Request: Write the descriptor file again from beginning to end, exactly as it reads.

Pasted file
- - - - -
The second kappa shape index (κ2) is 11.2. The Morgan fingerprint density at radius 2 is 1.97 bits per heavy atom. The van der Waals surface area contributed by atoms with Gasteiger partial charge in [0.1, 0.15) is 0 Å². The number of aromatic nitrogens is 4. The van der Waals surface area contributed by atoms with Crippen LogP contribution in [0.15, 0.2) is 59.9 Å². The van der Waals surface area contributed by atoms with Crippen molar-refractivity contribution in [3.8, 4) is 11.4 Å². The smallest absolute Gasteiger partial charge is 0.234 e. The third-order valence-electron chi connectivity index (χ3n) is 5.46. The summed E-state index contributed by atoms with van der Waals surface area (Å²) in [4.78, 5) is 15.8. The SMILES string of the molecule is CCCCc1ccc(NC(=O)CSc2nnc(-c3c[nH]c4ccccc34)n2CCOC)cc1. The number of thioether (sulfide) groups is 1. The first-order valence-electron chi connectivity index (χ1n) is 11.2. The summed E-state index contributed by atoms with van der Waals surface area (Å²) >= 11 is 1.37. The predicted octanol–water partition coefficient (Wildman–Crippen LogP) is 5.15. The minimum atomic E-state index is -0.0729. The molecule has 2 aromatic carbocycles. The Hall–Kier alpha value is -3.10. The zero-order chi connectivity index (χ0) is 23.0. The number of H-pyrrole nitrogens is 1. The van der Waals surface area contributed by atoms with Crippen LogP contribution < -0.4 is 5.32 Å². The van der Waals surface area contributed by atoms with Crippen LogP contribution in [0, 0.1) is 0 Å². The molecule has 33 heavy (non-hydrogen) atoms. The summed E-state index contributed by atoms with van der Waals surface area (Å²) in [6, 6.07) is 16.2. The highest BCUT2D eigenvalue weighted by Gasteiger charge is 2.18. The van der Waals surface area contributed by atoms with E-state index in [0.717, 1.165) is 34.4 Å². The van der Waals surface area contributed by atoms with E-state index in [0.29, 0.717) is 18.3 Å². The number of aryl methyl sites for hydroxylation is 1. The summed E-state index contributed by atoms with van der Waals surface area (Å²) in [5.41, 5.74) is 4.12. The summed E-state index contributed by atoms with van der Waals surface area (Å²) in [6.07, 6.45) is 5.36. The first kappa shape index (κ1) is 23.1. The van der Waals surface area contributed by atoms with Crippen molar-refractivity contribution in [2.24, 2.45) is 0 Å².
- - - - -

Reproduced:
The second kappa shape index (κ2) is 11.2. The Morgan fingerprint density at radius 2 is 1.97 bits per heavy atom. The van der Waals surface area contributed by atoms with Gasteiger partial charge in [0.1, 0.15) is 0 Å². The number of aromatic nitrogens is 4. The van der Waals surface area contributed by atoms with Crippen LogP contribution in [0.15, 0.2) is 59.9 Å². The van der Waals surface area contributed by atoms with Crippen molar-refractivity contribution in [3.8, 4) is 11.4 Å². The smallest absolute Gasteiger partial charge is 0.234 e. The third-order valence-electron chi connectivity index (χ3n) is 5.46. The summed E-state index contributed by atoms with van der Waals surface area (Å²) in [4.78, 5) is 15.8. The SMILES string of the molecule is CCCCc1ccc(NC(=O)CSc2nnc(-c3c[nH]c4ccccc34)n2CCOC)cc1. The number of thioether (sulfide) groups is 1. The first-order valence-electron chi connectivity index (χ1n) is 11.2. The summed E-state index contributed by atoms with van der Waals surface area (Å²) >= 11 is 1.37. The predicted octanol–water partition coefficient (Wildman–Crippen LogP) is 5.15. The minimum atomic E-state index is -0.0729. The molecule has 2 aromatic carbocycles. The Hall–Kier alpha value is -3.10. The zero-order chi connectivity index (χ0) is 23.0. The number of H-pyrrole nitrogens is 1. The van der Waals surface area contributed by atoms with Crippen LogP contribution < -0.4 is 5.32 Å². The van der Waals surface area contributed by atoms with Crippen LogP contribution in [0, 0.1) is 0 Å². The molecule has 33 heavy (non-hydrogen) atoms. The summed E-state index contributed by atoms with van der Waals surface area (Å²) in [6, 6.07) is 16.2. The highest BCUT2D eigenvalue weighted by Gasteiger charge is 2.18. The van der Waals surface area contributed by atoms with E-state index in [0.717, 1.165) is 34.4 Å². The van der Waals surface area contributed by atoms with E-state index in [0.29, 0.717) is 18.3 Å². The number of aryl methyl sites for hydroxylation is 1. The summed E-state index contributed by atoms with van der Waals surface area (Å²) in [5.41, 5.74) is 4.12. The summed E-state index contributed by atoms with van der Waals surface area (Å²) in [6.07, 6.45) is 5.36. The first kappa shape index (κ1) is 23.1. The van der Waals surface area contributed by atoms with Crippen molar-refractivity contribution in [2.24, 2.45) is 0 Å².